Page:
|V-1 Rocket at a launch site|
Designed by the Fieseler company, the Fieseler Fi 103/FZG-76, better known as the V-1 and "Buzz Bomb", also colloquially known in Britain as the "Doodlebug", was a liquid-fueled un-manned, un-guided early flying bomb that could carry a 1,800-lb warhead to a range of 150 miles. It is considered to be the predecessor of the cruise missile. The V-1 was developed for the German Luftwaffe during the Second World War. During initial development it was known by the codename "Cherry Stone". The first of the so-called Vergeltungswaffen (Retaliation) series, designed for the terror bombing of London, the V-1 was initially fired from a series of fixed "ski" launch sites along the French (Pas-de-Calais) and Dutch coasts. There were also launch sites in Denmark and Germany. However, faced with a strong bomber and fighter-bomber offensive against the V-1 launch sites, the Germans were forced into creating mobile launch sites and launching some from Heinkel 111 bombers.
Design of the weapon was overseen by Robert Lusser of Fieseler and Fritz Gosslau of the Argus Engine Works. Refining the earlier work of Paul Schmidt, Gosslau designed a pulse jet engine consisting of few moving parts, operated by air entering into the intake where it was mixed with fuel and ignited by spark plugs. The combustion of the mixture forced sets of intake shutters closed, producing a burst of thrust out the exhaust. The shutters then opened again in the airflow to repeat the process. This occurred around fifty times a second and gave the engine its distinctive "buzz" sound. A further advantage to the pulse jet design was that it could operate on low-grade fuel.
Gosslau's engine was mounted above a simple fuselage which possessed short, stubby wings. Designed by Lusser, the airframe was originally constructed entirely of welded sheet steel. In production, plywood was substituted for constructing the wings. The flying bomb was directed to its target through the use of a simple guidance system which relied on gyroscopes for stability, a magnetic compass for heading, and a barometric altimeter for altitude control. A vane anemometer on the nose drove a counter which determined when the target area was reached and triggered a mechanism to cause the bomb to dive. Once in a dive, the V-1 became silent, and people who had been listening to the buzz braced for impact, not knowing where it would land, adding to the terror. While V-1 production was spread across Germany, many were built by slave-labor at the notorious underground "Mittelwerk" plant near Nordhausen.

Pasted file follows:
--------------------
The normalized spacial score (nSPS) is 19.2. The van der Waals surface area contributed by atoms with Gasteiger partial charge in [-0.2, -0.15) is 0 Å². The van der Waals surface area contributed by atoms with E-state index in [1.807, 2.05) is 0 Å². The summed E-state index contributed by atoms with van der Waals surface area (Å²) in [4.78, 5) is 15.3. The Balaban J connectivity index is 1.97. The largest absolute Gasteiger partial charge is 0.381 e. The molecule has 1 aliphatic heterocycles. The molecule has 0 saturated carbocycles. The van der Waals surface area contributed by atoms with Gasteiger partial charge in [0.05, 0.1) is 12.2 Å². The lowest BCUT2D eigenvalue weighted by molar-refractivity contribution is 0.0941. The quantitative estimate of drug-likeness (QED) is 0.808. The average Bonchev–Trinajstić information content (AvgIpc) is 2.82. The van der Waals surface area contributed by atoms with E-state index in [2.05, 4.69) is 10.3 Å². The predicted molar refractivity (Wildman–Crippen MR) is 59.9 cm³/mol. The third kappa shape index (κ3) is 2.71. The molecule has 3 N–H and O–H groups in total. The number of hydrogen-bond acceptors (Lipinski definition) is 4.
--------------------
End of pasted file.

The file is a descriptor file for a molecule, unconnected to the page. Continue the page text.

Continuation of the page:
The first V-1 was launched at London on 13 June 1944, prompted by the successful Allied landing in Europe on 6 June. At its peak, an average of 190 V-1s were fired at southeast England per day. The British quickly became expert at spotting and shooting them down and only about 25% of the V-1s hit their target. They established defensive zones: first were the fighters (Mosquitoes, Spitfires and Typhoons) over the English channel, then came a thick zone of heavy Anti-Aircraft (AA) guns equipped with the first radar proximity fuses, then a zone of light AA guns and rocket projectors and finally barrage balloons. The attacks on England decreased in number as launch sites were overrun, until October 1944, when the last V-1 site in range of Britain was taken by Allied forces. At this point, the targets of choice switched to Antwerp, the main Allied port, and other key targets in the Low Countries.
Over 30,000 V-1s were produced during the war with around 9,521 fired at targets in Britain. Of these only 2,419 reached London killing 6,184 people and injuring 17,981. Antwerp, a popular target, was hit by 2,448 between October 1944 and March 1945. A total of around 9,000 were fired at targets in Continental Europe. Overall, the V-1 was largely a terror weapon that had little impact on the outcome of the war.
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